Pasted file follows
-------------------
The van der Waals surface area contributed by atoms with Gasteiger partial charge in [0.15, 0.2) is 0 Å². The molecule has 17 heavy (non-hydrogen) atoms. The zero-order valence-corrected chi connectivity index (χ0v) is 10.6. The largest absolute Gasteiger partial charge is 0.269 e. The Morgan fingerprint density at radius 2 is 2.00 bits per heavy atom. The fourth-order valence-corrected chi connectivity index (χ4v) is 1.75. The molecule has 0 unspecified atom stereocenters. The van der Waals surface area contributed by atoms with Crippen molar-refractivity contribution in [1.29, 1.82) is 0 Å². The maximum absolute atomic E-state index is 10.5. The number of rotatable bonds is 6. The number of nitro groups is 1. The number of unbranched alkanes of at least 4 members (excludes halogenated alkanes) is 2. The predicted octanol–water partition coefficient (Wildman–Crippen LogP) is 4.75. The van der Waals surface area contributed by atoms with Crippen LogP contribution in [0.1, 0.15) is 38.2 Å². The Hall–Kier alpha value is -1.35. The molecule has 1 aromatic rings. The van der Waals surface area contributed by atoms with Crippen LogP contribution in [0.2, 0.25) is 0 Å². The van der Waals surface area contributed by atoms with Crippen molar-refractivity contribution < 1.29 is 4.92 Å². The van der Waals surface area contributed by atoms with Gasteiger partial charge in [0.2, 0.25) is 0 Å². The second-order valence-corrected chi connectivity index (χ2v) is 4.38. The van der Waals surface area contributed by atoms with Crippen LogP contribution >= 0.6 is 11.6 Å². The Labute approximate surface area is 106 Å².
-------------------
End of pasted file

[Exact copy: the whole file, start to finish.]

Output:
The van der Waals surface area contributed by atoms with Gasteiger partial charge in [0.15, 0.2) is 0 Å². The molecule has 17 heavy (non-hydrogen) atoms. The zero-order valence-corrected chi connectivity index (χ0v) is 10.6. The largest absolute Gasteiger partial charge is 0.269 e. The Morgan fingerprint density at radius 2 is 2.00 bits per heavy atom. The fourth-order valence-corrected chi connectivity index (χ4v) is 1.75. The molecule has 0 unspecified atom stereocenters. The van der Waals surface area contributed by atoms with Crippen molar-refractivity contribution in [1.29, 1.82) is 0 Å². The maximum absolute atomic E-state index is 10.5. The number of rotatable bonds is 6. The number of nitro groups is 1. The number of unbranched alkanes of at least 4 members (excludes halogenated alkanes) is 2. The predicted octanol–water partition coefficient (Wildman–Crippen LogP) is 4.75. The van der Waals surface area contributed by atoms with Crippen LogP contribution in [0.1, 0.15) is 38.2 Å². The Hall–Kier alpha value is -1.35. The molecule has 1 aromatic rings. The van der Waals surface area contributed by atoms with Crippen LogP contribution in [0.2, 0.25) is 0 Å². The van der Waals surface area contributed by atoms with Crippen molar-refractivity contribution < 1.29 is 4.92 Å². The van der Waals surface area contributed by atoms with Gasteiger partial charge in [0.2, 0.25) is 0 Å². The second-order valence-corrected chi connectivity index (χ2v) is 4.38. The van der Waals surface area contributed by atoms with Crippen LogP contribution >= 0.6 is 11.6 Å². The Labute approximate surface area is 106 Å².